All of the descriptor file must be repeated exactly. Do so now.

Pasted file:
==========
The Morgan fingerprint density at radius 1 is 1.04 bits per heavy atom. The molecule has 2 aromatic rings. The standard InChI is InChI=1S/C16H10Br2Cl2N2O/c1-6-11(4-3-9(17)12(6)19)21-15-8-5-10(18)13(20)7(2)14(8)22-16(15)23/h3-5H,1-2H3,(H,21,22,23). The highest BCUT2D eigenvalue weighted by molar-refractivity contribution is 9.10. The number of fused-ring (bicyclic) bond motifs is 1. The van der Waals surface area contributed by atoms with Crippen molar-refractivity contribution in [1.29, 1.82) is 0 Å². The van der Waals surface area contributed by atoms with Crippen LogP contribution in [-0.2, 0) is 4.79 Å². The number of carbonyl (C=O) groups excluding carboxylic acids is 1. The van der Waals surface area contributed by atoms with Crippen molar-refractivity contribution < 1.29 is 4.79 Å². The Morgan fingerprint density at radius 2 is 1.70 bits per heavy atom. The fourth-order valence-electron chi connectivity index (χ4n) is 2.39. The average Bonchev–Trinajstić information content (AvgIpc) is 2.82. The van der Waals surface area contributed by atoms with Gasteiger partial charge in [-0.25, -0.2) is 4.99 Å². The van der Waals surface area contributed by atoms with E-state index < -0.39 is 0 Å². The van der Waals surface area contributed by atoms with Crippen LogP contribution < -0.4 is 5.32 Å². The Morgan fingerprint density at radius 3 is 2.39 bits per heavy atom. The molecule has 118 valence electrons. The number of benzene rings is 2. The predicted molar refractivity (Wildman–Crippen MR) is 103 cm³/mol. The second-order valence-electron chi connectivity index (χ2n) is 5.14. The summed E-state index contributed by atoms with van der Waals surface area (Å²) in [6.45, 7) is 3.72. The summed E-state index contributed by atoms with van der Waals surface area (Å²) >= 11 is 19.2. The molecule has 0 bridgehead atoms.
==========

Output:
The Morgan fingerprint density at radius 1 is 1.04 bits per heavy atom. The molecule has 2 aromatic rings. The standard InChI is InChI=1S/C16H10Br2Cl2N2O/c1-6-11(4-3-9(17)12(6)19)21-15-8-5-10(18)13(20)7(2)14(8)22-16(15)23/h3-5H,1-2H3,(H,21,22,23). The highest BCUT2D eigenvalue weighted by molar-refractivity contribution is 9.10. The number of fused-ring (bicyclic) bond motifs is 1. The van der Waals surface area contributed by atoms with Crippen molar-refractivity contribution in [1.29, 1.82) is 0 Å². The van der Waals surface area contributed by atoms with Crippen LogP contribution in [-0.2, 0) is 4.79 Å². The number of carbonyl (C=O) groups excluding carboxylic acids is 1. The van der Waals surface area contributed by atoms with Crippen molar-refractivity contribution < 1.29 is 4.79 Å². The Morgan fingerprint density at radius 2 is 1.70 bits per heavy atom. The fourth-order valence-electron chi connectivity index (χ4n) is 2.39. The average Bonchev–Trinajstić information content (AvgIpc) is 2.82. The van der Waals surface area contributed by atoms with Gasteiger partial charge in [-0.25, -0.2) is 4.99 Å². The van der Waals surface area contributed by atoms with E-state index < -0.39 is 0 Å². The van der Waals surface area contributed by atoms with Crippen LogP contribution < -0.4 is 5.32 Å². The Morgan fingerprint density at radius 3 is 2.39 bits per heavy atom. The molecule has 118 valence electrons. The number of benzene rings is 2. The predicted molar refractivity (Wildman–Crippen MR) is 103 cm³/mol. The second-order valence-electron chi connectivity index (χ2n) is 5.14. The summed E-state index contributed by atoms with van der Waals surface area (Å²) in [6.45, 7) is 3.72. The summed E-state index contributed by atoms with van der Waals surface area (Å²) >= 11 is 19.2. The molecule has 0 bridgehead atoms.